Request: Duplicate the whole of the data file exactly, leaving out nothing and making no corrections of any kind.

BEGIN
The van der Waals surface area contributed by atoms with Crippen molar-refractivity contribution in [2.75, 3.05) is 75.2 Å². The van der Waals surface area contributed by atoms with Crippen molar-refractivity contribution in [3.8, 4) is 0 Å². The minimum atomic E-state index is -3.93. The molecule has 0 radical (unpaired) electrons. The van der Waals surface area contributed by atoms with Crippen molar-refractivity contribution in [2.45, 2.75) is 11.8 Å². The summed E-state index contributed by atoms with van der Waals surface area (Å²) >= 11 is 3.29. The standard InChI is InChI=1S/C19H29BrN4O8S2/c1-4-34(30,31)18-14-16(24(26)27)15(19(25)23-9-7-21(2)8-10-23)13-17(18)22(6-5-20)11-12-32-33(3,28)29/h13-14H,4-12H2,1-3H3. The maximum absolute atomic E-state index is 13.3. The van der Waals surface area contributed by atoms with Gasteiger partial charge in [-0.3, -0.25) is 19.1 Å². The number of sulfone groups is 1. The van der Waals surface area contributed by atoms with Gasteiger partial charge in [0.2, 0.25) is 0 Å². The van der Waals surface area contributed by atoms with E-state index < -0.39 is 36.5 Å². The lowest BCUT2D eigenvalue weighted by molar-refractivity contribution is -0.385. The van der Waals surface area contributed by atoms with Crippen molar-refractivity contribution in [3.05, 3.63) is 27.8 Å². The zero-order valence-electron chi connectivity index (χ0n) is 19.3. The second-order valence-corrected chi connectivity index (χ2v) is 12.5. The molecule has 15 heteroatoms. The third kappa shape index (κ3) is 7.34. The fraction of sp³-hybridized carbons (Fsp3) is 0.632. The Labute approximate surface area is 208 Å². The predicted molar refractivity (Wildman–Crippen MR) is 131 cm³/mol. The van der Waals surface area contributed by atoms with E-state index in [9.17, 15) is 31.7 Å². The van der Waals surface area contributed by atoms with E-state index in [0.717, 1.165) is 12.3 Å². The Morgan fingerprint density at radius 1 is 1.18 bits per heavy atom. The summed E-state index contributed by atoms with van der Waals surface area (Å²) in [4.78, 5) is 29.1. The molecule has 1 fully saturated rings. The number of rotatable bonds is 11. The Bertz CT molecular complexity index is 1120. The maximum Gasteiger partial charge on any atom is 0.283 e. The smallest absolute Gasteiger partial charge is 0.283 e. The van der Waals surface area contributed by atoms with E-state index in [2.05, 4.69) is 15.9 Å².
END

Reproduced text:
The van der Waals surface area contributed by atoms with Crippen molar-refractivity contribution in [2.75, 3.05) is 75.2 Å². The van der Waals surface area contributed by atoms with Crippen molar-refractivity contribution in [3.8, 4) is 0 Å². The minimum atomic E-state index is -3.93. The molecule has 0 radical (unpaired) electrons. The van der Waals surface area contributed by atoms with Crippen molar-refractivity contribution in [2.45, 2.75) is 11.8 Å². The summed E-state index contributed by atoms with van der Waals surface area (Å²) >= 11 is 3.29. The standard InChI is InChI=1S/C19H29BrN4O8S2/c1-4-34(30,31)18-14-16(24(26)27)15(19(25)23-9-7-21(2)8-10-23)13-17(18)22(6-5-20)11-12-32-33(3,28)29/h13-14H,4-12H2,1-3H3. The maximum absolute atomic E-state index is 13.3. The van der Waals surface area contributed by atoms with Gasteiger partial charge in [-0.3, -0.25) is 19.1 Å². The number of sulfone groups is 1. The van der Waals surface area contributed by atoms with Gasteiger partial charge in [0.2, 0.25) is 0 Å². The van der Waals surface area contributed by atoms with E-state index < -0.39 is 36.5 Å². The lowest BCUT2D eigenvalue weighted by molar-refractivity contribution is -0.385. The van der Waals surface area contributed by atoms with Crippen molar-refractivity contribution in [3.05, 3.63) is 27.8 Å². The zero-order valence-electron chi connectivity index (χ0n) is 19.3. The second-order valence-corrected chi connectivity index (χ2v) is 12.5. The molecule has 15 heteroatoms. The third kappa shape index (κ3) is 7.34. The fraction of sp³-hybridized carbons (Fsp3) is 0.632. The Labute approximate surface area is 208 Å². The predicted molar refractivity (Wildman–Crippen MR) is 131 cm³/mol. The van der Waals surface area contributed by atoms with E-state index in [9.17, 15) is 31.7 Å². The van der Waals surface area contributed by atoms with E-state index in [0.717, 1.165) is 12.3 Å². The Morgan fingerprint density at radius 1 is 1.18 bits per heavy atom. The summed E-state index contributed by atoms with van der Waals surface area (Å²) in [4.78, 5) is 29.1. The molecule has 1 fully saturated rings. The number of rotatable bonds is 11. The Bertz CT molecular complexity index is 1120. The maximum Gasteiger partial charge on any atom is 0.283 e. The smallest absolute Gasteiger partial charge is 0.283 e. The van der Waals surface area contributed by atoms with E-state index in [2.05, 4.69) is 15.9 Å².